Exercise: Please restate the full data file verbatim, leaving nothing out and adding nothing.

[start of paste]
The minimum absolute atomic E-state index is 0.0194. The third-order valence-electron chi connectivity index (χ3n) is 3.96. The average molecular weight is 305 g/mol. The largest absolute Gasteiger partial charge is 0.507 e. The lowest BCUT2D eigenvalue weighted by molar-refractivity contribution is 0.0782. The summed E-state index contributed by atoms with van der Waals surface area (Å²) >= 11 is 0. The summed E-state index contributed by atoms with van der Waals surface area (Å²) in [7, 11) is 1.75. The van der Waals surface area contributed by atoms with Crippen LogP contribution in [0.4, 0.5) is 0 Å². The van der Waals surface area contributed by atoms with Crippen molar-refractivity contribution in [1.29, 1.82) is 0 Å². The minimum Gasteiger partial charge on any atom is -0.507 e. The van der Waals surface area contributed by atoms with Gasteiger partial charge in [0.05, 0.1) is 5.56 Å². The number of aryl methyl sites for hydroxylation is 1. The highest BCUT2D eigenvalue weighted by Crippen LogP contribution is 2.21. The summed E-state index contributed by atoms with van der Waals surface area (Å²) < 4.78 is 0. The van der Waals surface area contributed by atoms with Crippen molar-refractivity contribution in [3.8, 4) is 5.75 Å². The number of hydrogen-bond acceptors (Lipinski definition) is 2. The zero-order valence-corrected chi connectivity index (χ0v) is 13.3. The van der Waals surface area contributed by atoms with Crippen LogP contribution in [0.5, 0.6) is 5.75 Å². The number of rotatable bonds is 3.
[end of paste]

The minimum absolute atomic E-state index is 0.0194. The third-order valence-electron chi connectivity index (χ3n) is 3.96. The average molecular weight is 305 g/mol. The largest absolute Gasteiger partial charge is 0.507 e. The lowest BCUT2D eigenvalue weighted by molar-refractivity contribution is 0.0782. The summed E-state index contributed by atoms with van der Waals surface area (Å²) >= 11 is 0. The summed E-state index contributed by atoms with van der Waals surface area (Å²) in [7, 11) is 1.75. The van der Waals surface area contributed by atoms with Crippen LogP contribution in [0.4, 0.5) is 0 Å². The van der Waals surface area contributed by atoms with Crippen molar-refractivity contribution in [1.29, 1.82) is 0 Å². The minimum Gasteiger partial charge on any atom is -0.507 e. The van der Waals surface area contributed by atoms with Gasteiger partial charge in [0.05, 0.1) is 5.56 Å². The number of aryl methyl sites for hydroxylation is 1. The highest BCUT2D eigenvalue weighted by Crippen LogP contribution is 2.21. The summed E-state index contributed by atoms with van der Waals surface area (Å²) < 4.78 is 0. The van der Waals surface area contributed by atoms with Crippen molar-refractivity contribution in [3.8, 4) is 5.75 Å². The number of hydrogen-bond acceptors (Lipinski definition) is 2. The zero-order valence-corrected chi connectivity index (χ0v) is 13.3. The van der Waals surface area contributed by atoms with Crippen LogP contribution in [0.5, 0.6) is 5.75 Å². The number of rotatable bonds is 3.